Polaroid Instant Film

This website is designed to give you quality information and direct you to merchants who sell quality Polaroid instant film products.

Welcome to our polaroid instant film website. We hope to provide you with an informative experience and give you some tips on where you can locate and buy polaroid film.  Instant film is a photographic type of film that was originally designed to be used with instant cameras and sometimes with professional film cameras depending on whether they have the correct accessories or not.The chemicals needed ot develop the pictures are stored inside the film itelf, and the camera starts the exposing and developing process as soon as the picture has been taken.

Polaroid instant film is available in several different sizes from 24 mm x 36 mm up to 20″ x 24″ size. The most popular consumer film size is 3¼” x 4¼” (there is a small border around the image). Instant film was distributed on rolls in the early days, but now is generally distributed in film packs of 8–10 exposures that allows for each picture to be taken out of the camera as it has been exposed. An electrical batter is often placed into integral film pacs to operate the focusing and exposure mechanisms as well as eject the film from the camera. This ensures that with each fresh pack of film, there is a new battery to be used.

There are 4 types of polaroid instant film:

Pack film: was developed outside the camera. The film contained the elements needed to be developed.  It was originally released in 1963 and is still in production.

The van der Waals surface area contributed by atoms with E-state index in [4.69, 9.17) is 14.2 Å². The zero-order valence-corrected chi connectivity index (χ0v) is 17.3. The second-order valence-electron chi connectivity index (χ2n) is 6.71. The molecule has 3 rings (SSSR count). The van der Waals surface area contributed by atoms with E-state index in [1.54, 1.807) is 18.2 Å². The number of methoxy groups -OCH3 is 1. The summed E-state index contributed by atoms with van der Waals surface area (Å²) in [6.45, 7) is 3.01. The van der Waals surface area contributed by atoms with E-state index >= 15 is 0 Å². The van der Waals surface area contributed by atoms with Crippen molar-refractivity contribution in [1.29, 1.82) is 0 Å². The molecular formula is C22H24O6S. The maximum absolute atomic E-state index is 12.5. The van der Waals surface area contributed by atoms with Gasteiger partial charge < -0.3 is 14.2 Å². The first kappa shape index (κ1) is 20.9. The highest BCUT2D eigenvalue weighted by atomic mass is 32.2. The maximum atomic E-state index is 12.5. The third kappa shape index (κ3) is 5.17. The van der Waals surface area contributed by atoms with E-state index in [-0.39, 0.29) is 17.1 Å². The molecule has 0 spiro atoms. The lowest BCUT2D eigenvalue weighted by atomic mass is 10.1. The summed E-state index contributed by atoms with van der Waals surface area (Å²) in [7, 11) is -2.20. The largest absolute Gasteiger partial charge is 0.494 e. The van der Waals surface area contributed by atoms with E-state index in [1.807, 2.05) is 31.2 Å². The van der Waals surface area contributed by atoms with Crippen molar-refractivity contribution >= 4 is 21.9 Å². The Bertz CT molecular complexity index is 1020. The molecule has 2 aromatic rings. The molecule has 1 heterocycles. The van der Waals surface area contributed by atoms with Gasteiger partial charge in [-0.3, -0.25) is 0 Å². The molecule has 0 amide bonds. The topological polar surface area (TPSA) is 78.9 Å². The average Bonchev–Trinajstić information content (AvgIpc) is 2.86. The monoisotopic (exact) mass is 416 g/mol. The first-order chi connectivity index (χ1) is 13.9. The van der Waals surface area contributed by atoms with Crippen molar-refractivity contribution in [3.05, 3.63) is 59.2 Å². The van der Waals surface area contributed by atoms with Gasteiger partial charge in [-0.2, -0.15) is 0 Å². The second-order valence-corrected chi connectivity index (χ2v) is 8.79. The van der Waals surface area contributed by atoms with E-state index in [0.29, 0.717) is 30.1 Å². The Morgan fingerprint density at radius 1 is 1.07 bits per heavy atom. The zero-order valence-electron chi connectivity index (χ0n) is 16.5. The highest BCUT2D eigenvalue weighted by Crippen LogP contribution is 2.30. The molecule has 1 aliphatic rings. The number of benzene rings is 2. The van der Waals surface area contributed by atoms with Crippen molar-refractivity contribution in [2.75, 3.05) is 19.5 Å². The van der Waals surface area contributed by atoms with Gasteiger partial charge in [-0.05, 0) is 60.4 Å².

Roll film: came in two rolls, positive and negative and was exposed inside the camera. It began production in 1948 and ran until 1992.

Integral film: This film is also distributed in a film pack, but the chemical layers to expose, develop, and fix the photo are included in each film envelope.  This was introduced in 1972 and is still produced today.

Polavision: This was introduced by Polaroid in 1972, and is similar to 8mm tape with an additive color process. A certain type of camera and table-top viewer were required to watch Polavision, and it was viewed as a commercial failure. It did, however, lead to the instand 35mm camera. It has since been taken off the market.

The end of production

Polaroid announced it would end production of polaroid instant film in February 2008; three of the company’s factories would close and 450 employees would be laid off.  However, Polaroid film can still be found in some stores and on the internet. May enthusiests stock up on the film packs when they are able to.